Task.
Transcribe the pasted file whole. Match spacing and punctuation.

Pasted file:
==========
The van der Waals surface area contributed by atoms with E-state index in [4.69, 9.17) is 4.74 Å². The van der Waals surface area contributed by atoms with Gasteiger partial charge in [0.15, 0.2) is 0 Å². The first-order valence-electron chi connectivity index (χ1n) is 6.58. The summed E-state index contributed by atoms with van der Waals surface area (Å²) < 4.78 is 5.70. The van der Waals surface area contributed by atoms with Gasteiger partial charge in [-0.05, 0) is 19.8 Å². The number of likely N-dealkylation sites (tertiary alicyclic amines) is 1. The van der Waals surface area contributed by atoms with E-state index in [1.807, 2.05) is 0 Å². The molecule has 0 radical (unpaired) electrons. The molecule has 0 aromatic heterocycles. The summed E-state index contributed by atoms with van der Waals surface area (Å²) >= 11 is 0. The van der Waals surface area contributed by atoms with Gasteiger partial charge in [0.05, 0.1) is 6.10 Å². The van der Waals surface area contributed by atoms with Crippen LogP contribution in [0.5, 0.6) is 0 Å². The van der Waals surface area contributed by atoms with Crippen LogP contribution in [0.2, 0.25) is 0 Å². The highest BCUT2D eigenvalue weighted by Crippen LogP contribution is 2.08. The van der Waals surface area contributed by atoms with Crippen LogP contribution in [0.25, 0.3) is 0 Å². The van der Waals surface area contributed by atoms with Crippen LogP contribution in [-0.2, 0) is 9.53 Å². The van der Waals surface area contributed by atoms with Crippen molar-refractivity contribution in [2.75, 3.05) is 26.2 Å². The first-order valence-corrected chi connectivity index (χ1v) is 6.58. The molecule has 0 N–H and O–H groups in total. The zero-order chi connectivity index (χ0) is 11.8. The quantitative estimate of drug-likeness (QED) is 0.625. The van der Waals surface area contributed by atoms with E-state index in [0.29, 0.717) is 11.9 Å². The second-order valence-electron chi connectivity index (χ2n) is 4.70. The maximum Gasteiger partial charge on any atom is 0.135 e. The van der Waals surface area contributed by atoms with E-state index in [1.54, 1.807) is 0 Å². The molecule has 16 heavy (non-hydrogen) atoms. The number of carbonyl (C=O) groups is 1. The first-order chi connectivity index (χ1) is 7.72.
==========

The van der Waals surface area contributed by atoms with E-state index in [4.69, 9.17) is 4.74 Å². The van der Waals surface area contributed by atoms with Gasteiger partial charge in [0.15, 0.2) is 0 Å². The first-order valence-electron chi connectivity index (χ1n) is 6.58. The summed E-state index contributed by atoms with van der Waals surface area (Å²) < 4.78 is 5.70. The van der Waals surface area contributed by atoms with Gasteiger partial charge in [-0.05, 0) is 19.8 Å². The number of likely N-dealkylation sites (tertiary alicyclic amines) is 1. The van der Waals surface area contributed by atoms with E-state index in [1.807, 2.05) is 0 Å². The molecule has 0 radical (unpaired) electrons. The molecule has 0 aromatic heterocycles. The summed E-state index contributed by atoms with van der Waals surface area (Å²) >= 11 is 0. The van der Waals surface area contributed by atoms with Gasteiger partial charge in [0.05, 0.1) is 6.10 Å². The van der Waals surface area contributed by atoms with Crippen LogP contribution in [0.5, 0.6) is 0 Å². The van der Waals surface area contributed by atoms with Crippen LogP contribution in [0.2, 0.25) is 0 Å². The highest BCUT2D eigenvalue weighted by Crippen LogP contribution is 2.08. The van der Waals surface area contributed by atoms with Crippen LogP contribution in [0.25, 0.3) is 0 Å². The van der Waals surface area contributed by atoms with Crippen LogP contribution in [-0.2, 0) is 9.53 Å². The van der Waals surface area contributed by atoms with Crippen molar-refractivity contribution in [2.75, 3.05) is 26.2 Å². The first-order valence-corrected chi connectivity index (χ1v) is 6.58. The molecule has 0 N–H and O–H groups in total. The zero-order chi connectivity index (χ0) is 11.8. The quantitative estimate of drug-likeness (QED) is 0.625. The van der Waals surface area contributed by atoms with E-state index in [0.29, 0.717) is 11.9 Å². The second-order valence-electron chi connectivity index (χ2n) is 4.70. The maximum Gasteiger partial charge on any atom is 0.135 e. The van der Waals surface area contributed by atoms with E-state index in [1.54, 1.807) is 0 Å². The molecule has 16 heavy (non-hydrogen) atoms. The number of carbonyl (C=O) groups is 1. The first-order chi connectivity index (χ1) is 7.72.